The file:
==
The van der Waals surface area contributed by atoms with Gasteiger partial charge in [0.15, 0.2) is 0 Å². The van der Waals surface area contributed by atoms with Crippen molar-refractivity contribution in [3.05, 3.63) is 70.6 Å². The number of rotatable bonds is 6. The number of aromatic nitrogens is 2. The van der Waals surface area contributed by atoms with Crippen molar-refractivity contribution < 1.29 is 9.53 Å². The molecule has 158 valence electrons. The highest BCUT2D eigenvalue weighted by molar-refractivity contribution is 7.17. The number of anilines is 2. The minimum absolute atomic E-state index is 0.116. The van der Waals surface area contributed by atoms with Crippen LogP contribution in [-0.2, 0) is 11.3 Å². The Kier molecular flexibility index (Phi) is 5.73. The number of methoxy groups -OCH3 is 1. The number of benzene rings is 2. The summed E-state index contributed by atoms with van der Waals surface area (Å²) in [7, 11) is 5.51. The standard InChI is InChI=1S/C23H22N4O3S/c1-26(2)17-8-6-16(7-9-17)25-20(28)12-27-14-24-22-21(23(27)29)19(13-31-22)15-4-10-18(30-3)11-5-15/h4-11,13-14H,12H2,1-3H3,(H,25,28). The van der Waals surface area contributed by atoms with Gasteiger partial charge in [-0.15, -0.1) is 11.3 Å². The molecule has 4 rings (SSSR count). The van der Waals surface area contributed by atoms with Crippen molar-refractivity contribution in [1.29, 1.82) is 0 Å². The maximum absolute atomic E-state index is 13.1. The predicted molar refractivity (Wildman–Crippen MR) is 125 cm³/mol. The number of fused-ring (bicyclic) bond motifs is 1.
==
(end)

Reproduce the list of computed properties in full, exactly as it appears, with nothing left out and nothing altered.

The van der Waals surface area contributed by atoms with Gasteiger partial charge in [0.15, 0.2) is 0 Å². The van der Waals surface area contributed by atoms with Crippen molar-refractivity contribution in [3.05, 3.63) is 70.6 Å². The number of rotatable bonds is 6. The number of aromatic nitrogens is 2. The van der Waals surface area contributed by atoms with Crippen molar-refractivity contribution < 1.29 is 9.53 Å². The molecule has 158 valence electrons. The highest BCUT2D eigenvalue weighted by molar-refractivity contribution is 7.17. The number of anilines is 2. The minimum absolute atomic E-state index is 0.116. The van der Waals surface area contributed by atoms with Crippen LogP contribution in [-0.2, 0) is 11.3 Å². The Kier molecular flexibility index (Phi) is 5.73. The number of methoxy groups -OCH3 is 1. The number of benzene rings is 2. The summed E-state index contributed by atoms with van der Waals surface area (Å²) in [7, 11) is 5.51. The standard InChI is InChI=1S/C23H22N4O3S/c1-26(2)17-8-6-16(7-9-17)25-20(28)12-27-14-24-22-21(23(27)29)19(13-31-22)15-4-10-18(30-3)11-5-15/h4-11,13-14H,12H2,1-3H3,(H,25,28). The van der Waals surface area contributed by atoms with Gasteiger partial charge in [-0.15, -0.1) is 11.3 Å². The molecule has 4 rings (SSSR count). The van der Waals surface area contributed by atoms with Crippen molar-refractivity contribution in [1.29, 1.82) is 0 Å². The maximum absolute atomic E-state index is 13.1. The predicted molar refractivity (Wildman–Crippen MR) is 125 cm³/mol. The number of fused-ring (bicyclic) bond motifs is 1.